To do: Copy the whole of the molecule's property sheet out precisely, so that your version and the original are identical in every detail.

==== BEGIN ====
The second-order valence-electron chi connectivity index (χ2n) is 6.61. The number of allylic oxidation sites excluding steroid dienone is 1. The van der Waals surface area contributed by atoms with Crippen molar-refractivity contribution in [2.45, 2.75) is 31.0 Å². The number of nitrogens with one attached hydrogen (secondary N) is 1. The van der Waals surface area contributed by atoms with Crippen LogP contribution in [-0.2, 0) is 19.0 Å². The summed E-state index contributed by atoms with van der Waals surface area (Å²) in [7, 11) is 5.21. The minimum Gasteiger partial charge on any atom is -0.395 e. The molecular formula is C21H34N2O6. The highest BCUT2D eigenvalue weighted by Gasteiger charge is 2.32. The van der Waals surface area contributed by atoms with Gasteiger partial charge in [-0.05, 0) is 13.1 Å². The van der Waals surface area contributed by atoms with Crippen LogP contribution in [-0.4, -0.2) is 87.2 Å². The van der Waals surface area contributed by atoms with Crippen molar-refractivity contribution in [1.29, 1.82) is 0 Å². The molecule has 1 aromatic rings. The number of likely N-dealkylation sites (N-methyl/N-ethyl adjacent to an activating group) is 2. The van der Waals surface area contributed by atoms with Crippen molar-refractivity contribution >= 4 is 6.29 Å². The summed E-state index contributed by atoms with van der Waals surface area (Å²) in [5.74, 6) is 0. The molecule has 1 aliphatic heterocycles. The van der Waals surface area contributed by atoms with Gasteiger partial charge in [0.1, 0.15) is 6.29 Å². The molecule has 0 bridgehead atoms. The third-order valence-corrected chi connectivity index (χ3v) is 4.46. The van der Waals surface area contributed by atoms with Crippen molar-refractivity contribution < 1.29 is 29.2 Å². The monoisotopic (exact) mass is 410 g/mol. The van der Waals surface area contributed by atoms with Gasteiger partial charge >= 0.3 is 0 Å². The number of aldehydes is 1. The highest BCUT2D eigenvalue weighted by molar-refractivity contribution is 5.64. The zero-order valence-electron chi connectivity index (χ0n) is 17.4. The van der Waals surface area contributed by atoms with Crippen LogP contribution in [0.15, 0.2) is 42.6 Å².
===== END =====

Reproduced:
The second-order valence-electron chi connectivity index (χ2n) is 6.61. The number of allylic oxidation sites excluding steroid dienone is 1. The van der Waals surface area contributed by atoms with Crippen molar-refractivity contribution in [2.45, 2.75) is 31.0 Å². The number of nitrogens with one attached hydrogen (secondary N) is 1. The van der Waals surface area contributed by atoms with Crippen LogP contribution in [-0.2, 0) is 19.0 Å². The summed E-state index contributed by atoms with van der Waals surface area (Å²) in [7, 11) is 5.21. The minimum Gasteiger partial charge on any atom is -0.395 e. The molecular formula is C21H34N2O6. The highest BCUT2D eigenvalue weighted by Gasteiger charge is 2.32. The van der Waals surface area contributed by atoms with Gasteiger partial charge in [-0.05, 0) is 13.1 Å². The van der Waals surface area contributed by atoms with Crippen LogP contribution in [-0.4, -0.2) is 87.2 Å². The van der Waals surface area contributed by atoms with Crippen molar-refractivity contribution in [1.29, 1.82) is 0 Å². The molecule has 1 aromatic rings. The number of likely N-dealkylation sites (N-methyl/N-ethyl adjacent to an activating group) is 2. The van der Waals surface area contributed by atoms with Crippen molar-refractivity contribution >= 4 is 6.29 Å². The summed E-state index contributed by atoms with van der Waals surface area (Å²) in [5.74, 6) is 0. The molecule has 1 aliphatic heterocycles. The van der Waals surface area contributed by atoms with Gasteiger partial charge in [0.1, 0.15) is 6.29 Å². The molecule has 0 bridgehead atoms. The third-order valence-corrected chi connectivity index (χ3v) is 4.46. The van der Waals surface area contributed by atoms with Crippen molar-refractivity contribution < 1.29 is 29.2 Å². The monoisotopic (exact) mass is 410 g/mol. The van der Waals surface area contributed by atoms with Gasteiger partial charge >= 0.3 is 0 Å². The number of aldehydes is 1. The highest BCUT2D eigenvalue weighted by molar-refractivity contribution is 5.64. The zero-order valence-electron chi connectivity index (χ0n) is 17.4. The van der Waals surface area contributed by atoms with Crippen LogP contribution in [0.15, 0.2) is 42.6 Å².